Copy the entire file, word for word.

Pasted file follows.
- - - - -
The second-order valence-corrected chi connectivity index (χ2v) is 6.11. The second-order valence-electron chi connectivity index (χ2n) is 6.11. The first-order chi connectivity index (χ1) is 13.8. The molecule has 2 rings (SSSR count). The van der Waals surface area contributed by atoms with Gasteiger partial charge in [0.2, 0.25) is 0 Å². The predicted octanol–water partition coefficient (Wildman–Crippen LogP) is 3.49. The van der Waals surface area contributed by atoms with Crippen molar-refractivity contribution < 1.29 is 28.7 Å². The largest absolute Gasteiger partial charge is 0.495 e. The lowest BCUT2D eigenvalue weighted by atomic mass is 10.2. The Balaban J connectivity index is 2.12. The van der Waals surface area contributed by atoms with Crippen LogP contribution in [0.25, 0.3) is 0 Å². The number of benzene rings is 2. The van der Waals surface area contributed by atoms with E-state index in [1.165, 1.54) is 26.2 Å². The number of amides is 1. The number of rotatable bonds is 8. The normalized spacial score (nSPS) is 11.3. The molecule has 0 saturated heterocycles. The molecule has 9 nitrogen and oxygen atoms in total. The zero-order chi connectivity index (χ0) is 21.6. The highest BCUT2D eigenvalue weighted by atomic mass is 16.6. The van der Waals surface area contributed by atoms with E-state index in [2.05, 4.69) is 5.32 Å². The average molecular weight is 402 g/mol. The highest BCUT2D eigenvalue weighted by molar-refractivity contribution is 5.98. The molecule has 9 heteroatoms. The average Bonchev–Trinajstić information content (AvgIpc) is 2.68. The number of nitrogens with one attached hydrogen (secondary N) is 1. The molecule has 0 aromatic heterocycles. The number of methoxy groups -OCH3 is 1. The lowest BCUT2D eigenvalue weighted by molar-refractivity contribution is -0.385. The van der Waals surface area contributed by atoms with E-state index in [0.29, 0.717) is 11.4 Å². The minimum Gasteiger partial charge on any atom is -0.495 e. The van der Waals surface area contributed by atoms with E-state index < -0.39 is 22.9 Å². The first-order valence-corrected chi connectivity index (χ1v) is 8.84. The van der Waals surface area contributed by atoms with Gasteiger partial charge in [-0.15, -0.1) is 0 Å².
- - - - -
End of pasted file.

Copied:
The second-order valence-corrected chi connectivity index (χ2v) is 6.11. The second-order valence-electron chi connectivity index (χ2n) is 6.11. The first-order chi connectivity index (χ1) is 13.8. The molecule has 2 rings (SSSR count). The van der Waals surface area contributed by atoms with Gasteiger partial charge in [0.2, 0.25) is 0 Å². The predicted octanol–water partition coefficient (Wildman–Crippen LogP) is 3.49. The van der Waals surface area contributed by atoms with Crippen molar-refractivity contribution < 1.29 is 28.7 Å². The largest absolute Gasteiger partial charge is 0.495 e. The lowest BCUT2D eigenvalue weighted by atomic mass is 10.2. The Balaban J connectivity index is 2.12. The van der Waals surface area contributed by atoms with Crippen LogP contribution in [0.25, 0.3) is 0 Å². The number of benzene rings is 2. The van der Waals surface area contributed by atoms with E-state index in [1.165, 1.54) is 26.2 Å². The number of amides is 1. The number of rotatable bonds is 8. The normalized spacial score (nSPS) is 11.3. The molecule has 0 saturated heterocycles. The molecule has 9 nitrogen and oxygen atoms in total. The zero-order chi connectivity index (χ0) is 21.6. The highest BCUT2D eigenvalue weighted by atomic mass is 16.6. The van der Waals surface area contributed by atoms with E-state index in [2.05, 4.69) is 5.32 Å². The average molecular weight is 402 g/mol. The highest BCUT2D eigenvalue weighted by molar-refractivity contribution is 5.98. The molecule has 9 heteroatoms. The average Bonchev–Trinajstić information content (AvgIpc) is 2.68. The number of nitrogens with one attached hydrogen (secondary N) is 1. The molecule has 0 aromatic heterocycles. The number of methoxy groups -OCH3 is 1. The lowest BCUT2D eigenvalue weighted by molar-refractivity contribution is -0.385. The van der Waals surface area contributed by atoms with E-state index in [0.29, 0.717) is 11.4 Å². The minimum Gasteiger partial charge on any atom is -0.495 e. The van der Waals surface area contributed by atoms with E-state index < -0.39 is 22.9 Å². The first-order valence-corrected chi connectivity index (χ1v) is 8.84. The van der Waals surface area contributed by atoms with Gasteiger partial charge in [-0.15, -0.1) is 0 Å².